When I was just out of middle school, I got to embark on a two-week tour of Europe. However, the timing was such that I signed up late, and my travel accommodations were different from that of the rest of my group.
Getting the opportunity to go was in and of itself a neat thing. I never thought in my wildest dreams that I would have that opportunity. I remember my 9th-grade German teacher, a Mrs. Martin I believe, told us that she would often take a group of kids to Europe every couple of years, and the next one was that upcoming summer. I would have been fifteen, putting this in 2002.
I thought that was the coolest idea, and I knew that I was going to bring it home and share it with my family. Still, I also knew that the chances of me going were next to zero because we didn’t have a lot of money. In fact, I wasn’t expecting my parents to pay for it; I honestly just wanted to share a cool idea with them and then focus on getting on with my life.
I wasn’t heartbroken or hurt, just realistic.
And just like I figured, I shared it with them, and they didn’t pursue it or show any sign of hope or offering. So I let it lie and forgot about it.
Then, something like a week or two later, my mom and dad approached me and said that I should go and put up the $2000 for the cost of the two weeks. In those days, that $2000 covered airfare, hotels, dinner every night, the bus and necessary gas fees, the tour guide fees, and almost any other fee imaginable for two weeks. All except for breakfasts, lunches, and any souvenirs and odd purchases I wanted to make.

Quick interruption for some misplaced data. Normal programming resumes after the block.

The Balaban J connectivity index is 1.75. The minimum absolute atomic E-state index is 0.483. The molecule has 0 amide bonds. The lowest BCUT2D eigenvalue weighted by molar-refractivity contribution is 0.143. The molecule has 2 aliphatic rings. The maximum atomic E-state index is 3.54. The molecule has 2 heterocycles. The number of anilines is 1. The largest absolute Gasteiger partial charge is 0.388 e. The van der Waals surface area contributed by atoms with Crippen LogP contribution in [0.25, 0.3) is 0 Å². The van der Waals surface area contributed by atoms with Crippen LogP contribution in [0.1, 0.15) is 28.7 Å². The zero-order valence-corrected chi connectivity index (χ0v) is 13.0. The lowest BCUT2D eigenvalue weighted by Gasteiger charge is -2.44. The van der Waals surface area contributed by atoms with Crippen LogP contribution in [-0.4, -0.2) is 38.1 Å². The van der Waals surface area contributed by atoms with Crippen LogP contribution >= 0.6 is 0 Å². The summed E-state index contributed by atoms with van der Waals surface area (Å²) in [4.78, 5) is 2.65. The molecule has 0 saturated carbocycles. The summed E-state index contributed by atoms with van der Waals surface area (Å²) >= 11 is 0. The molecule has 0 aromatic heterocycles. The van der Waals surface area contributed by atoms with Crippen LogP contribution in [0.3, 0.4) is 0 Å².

When I heard this, I almost couldn’t believe it, but I knew when my parents were being straight with me. They didn’t often joke about money. When I saw that they were “for real,” it sent me over the moon.
Because of this, I was the last to sign up, but I made it in time. Flying over there, I was with the rest of my group on the plane, though I sat in a different section on both flights. I believe we landed in Germany or Switzerland to start with. I have pictures of this trip, but they were all taken on disposable cameras, and their quality is not very good at all.
The countries I got to see were Germany, Switzerland, Austria, France, and England. Our Salt Lake crew was somewhere around ten or so individuals. When we landed in Germany, we met up with what would be our group for the whole two weeks: a total of four school groups from across the United States, varying in ages from middle school to high school.
And would you believe it, we hit it off immediately. Both kids and parents. We all found friends and buddies with different backgrounds and lives. We never feared to be in the company of other adults, and everyone looked out for each other. To me, as a young, impressionable teenager from Salt Lake City, Utah, this has been one of my biggest and most enjoyable takeaways from Europe. It was effortless for us to get along, and everything was enhanced because of it.
I don’t know how many parts this blog will take up, but I imagine I’ll be jumping around as I tell it.